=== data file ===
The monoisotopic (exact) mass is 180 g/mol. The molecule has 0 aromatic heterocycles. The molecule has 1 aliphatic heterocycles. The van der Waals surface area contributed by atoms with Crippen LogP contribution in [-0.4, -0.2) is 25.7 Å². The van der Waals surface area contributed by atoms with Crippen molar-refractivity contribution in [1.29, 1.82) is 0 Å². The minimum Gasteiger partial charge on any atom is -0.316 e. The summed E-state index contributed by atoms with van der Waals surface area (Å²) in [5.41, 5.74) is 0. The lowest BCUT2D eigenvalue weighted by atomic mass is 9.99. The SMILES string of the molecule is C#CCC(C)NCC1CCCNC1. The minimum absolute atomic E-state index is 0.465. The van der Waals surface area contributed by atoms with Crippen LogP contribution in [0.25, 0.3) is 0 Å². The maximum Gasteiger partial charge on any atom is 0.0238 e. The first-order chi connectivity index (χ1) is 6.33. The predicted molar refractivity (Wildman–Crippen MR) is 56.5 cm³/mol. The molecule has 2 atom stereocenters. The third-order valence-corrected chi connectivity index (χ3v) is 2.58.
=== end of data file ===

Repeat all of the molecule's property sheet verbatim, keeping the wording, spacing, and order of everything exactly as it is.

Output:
The monoisotopic (exact) mass is 180 g/mol. The molecule has 0 aromatic heterocycles. The molecule has 1 aliphatic heterocycles. The van der Waals surface area contributed by atoms with Crippen LogP contribution in [-0.4, -0.2) is 25.7 Å². The van der Waals surface area contributed by atoms with Crippen molar-refractivity contribution in [1.29, 1.82) is 0 Å². The minimum Gasteiger partial charge on any atom is -0.316 e. The summed E-state index contributed by atoms with van der Waals surface area (Å²) in [5.41, 5.74) is 0. The lowest BCUT2D eigenvalue weighted by atomic mass is 9.99. The SMILES string of the molecule is C#CCC(C)NCC1CCCNC1. The minimum absolute atomic E-state index is 0.465. The van der Waals surface area contributed by atoms with Crippen LogP contribution in [0.25, 0.3) is 0 Å². The maximum Gasteiger partial charge on any atom is 0.0238 e. The first-order chi connectivity index (χ1) is 6.33. The predicted molar refractivity (Wildman–Crippen MR) is 56.5 cm³/mol. The molecule has 2 atom stereocenters. The third-order valence-corrected chi connectivity index (χ3v) is 2.58.